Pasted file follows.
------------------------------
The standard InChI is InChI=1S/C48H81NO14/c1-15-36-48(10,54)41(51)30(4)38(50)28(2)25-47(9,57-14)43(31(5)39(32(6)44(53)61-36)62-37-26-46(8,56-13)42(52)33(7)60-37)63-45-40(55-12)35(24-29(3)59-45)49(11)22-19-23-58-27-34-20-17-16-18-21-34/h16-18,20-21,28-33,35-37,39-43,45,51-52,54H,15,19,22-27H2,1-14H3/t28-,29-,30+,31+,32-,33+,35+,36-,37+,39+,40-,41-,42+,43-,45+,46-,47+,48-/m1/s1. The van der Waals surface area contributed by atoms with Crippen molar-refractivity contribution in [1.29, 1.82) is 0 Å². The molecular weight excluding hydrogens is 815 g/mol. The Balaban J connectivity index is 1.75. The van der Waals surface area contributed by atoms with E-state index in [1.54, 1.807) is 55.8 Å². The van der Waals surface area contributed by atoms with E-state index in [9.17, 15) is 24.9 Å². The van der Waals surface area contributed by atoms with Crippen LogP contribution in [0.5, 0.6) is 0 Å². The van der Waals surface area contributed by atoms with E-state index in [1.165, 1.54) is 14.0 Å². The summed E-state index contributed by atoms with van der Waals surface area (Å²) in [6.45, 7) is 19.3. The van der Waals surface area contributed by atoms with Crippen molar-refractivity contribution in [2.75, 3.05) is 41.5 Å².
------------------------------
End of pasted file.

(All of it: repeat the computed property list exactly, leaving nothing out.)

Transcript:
The standard InChI is InChI=1S/C48H81NO14/c1-15-36-48(10,54)41(51)30(4)38(50)28(2)25-47(9,57-14)43(31(5)39(32(6)44(53)61-36)62-37-26-46(8,56-13)42(52)33(7)60-37)63-45-40(55-12)35(24-29(3)59-45)49(11)22-19-23-58-27-34-20-17-16-18-21-34/h16-18,20-21,28-33,35-37,39-43,45,51-52,54H,15,19,22-27H2,1-14H3/t28-,29-,30+,31+,32-,33+,35+,36-,37+,39+,40-,41-,42+,43-,45+,46-,47+,48-/m1/s1. The van der Waals surface area contributed by atoms with Crippen molar-refractivity contribution in [1.29, 1.82) is 0 Å². The molecular weight excluding hydrogens is 815 g/mol. The Balaban J connectivity index is 1.75. The van der Waals surface area contributed by atoms with E-state index in [1.54, 1.807) is 55.8 Å². The van der Waals surface area contributed by atoms with E-state index in [9.17, 15) is 24.9 Å². The van der Waals surface area contributed by atoms with Crippen LogP contribution in [0.5, 0.6) is 0 Å². The van der Waals surface area contributed by atoms with E-state index in [1.165, 1.54) is 14.0 Å². The summed E-state index contributed by atoms with van der Waals surface area (Å²) in [6.45, 7) is 19.3. The van der Waals surface area contributed by atoms with Crippen molar-refractivity contribution in [2.75, 3.05) is 41.5 Å².